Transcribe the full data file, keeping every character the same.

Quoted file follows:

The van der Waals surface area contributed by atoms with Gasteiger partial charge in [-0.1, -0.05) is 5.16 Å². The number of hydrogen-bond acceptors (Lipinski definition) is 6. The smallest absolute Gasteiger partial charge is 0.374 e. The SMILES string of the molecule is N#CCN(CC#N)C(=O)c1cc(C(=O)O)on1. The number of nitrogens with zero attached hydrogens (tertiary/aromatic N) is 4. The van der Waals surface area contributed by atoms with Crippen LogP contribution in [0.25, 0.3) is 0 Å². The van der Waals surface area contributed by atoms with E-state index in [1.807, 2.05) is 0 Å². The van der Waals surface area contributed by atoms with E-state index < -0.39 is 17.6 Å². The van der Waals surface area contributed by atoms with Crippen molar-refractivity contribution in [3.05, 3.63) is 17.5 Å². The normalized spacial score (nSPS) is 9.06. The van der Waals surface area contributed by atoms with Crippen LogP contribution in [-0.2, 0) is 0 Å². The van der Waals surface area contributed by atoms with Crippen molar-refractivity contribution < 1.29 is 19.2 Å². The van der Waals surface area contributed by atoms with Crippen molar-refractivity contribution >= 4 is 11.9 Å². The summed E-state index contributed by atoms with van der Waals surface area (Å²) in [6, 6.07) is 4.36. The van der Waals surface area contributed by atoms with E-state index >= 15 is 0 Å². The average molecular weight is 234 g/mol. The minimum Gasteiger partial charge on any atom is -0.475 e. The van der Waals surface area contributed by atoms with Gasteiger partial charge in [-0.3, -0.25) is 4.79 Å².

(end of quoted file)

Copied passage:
The van der Waals surface area contributed by atoms with Gasteiger partial charge in [-0.1, -0.05) is 5.16 Å². The number of hydrogen-bond acceptors (Lipinski definition) is 6. The smallest absolute Gasteiger partial charge is 0.374 e. The SMILES string of the molecule is N#CCN(CC#N)C(=O)c1cc(C(=O)O)on1. The number of nitrogens with zero attached hydrogens (tertiary/aromatic N) is 4. The van der Waals surface area contributed by atoms with Crippen LogP contribution in [0.25, 0.3) is 0 Å². The van der Waals surface area contributed by atoms with E-state index in [1.807, 2.05) is 0 Å². The van der Waals surface area contributed by atoms with E-state index < -0.39 is 17.6 Å². The van der Waals surface area contributed by atoms with Crippen molar-refractivity contribution in [3.05, 3.63) is 17.5 Å². The normalized spacial score (nSPS) is 9.06. The van der Waals surface area contributed by atoms with Crippen LogP contribution in [-0.2, 0) is 0 Å². The van der Waals surface area contributed by atoms with Crippen molar-refractivity contribution < 1.29 is 19.2 Å². The van der Waals surface area contributed by atoms with Crippen molar-refractivity contribution >= 4 is 11.9 Å². The summed E-state index contributed by atoms with van der Waals surface area (Å²) in [6, 6.07) is 4.36. The van der Waals surface area contributed by atoms with E-state index >= 15 is 0 Å². The average molecular weight is 234 g/mol. The minimum Gasteiger partial charge on any atom is -0.475 e. The van der Waals surface area contributed by atoms with Gasteiger partial charge in [-0.3, -0.25) is 4.79 Å².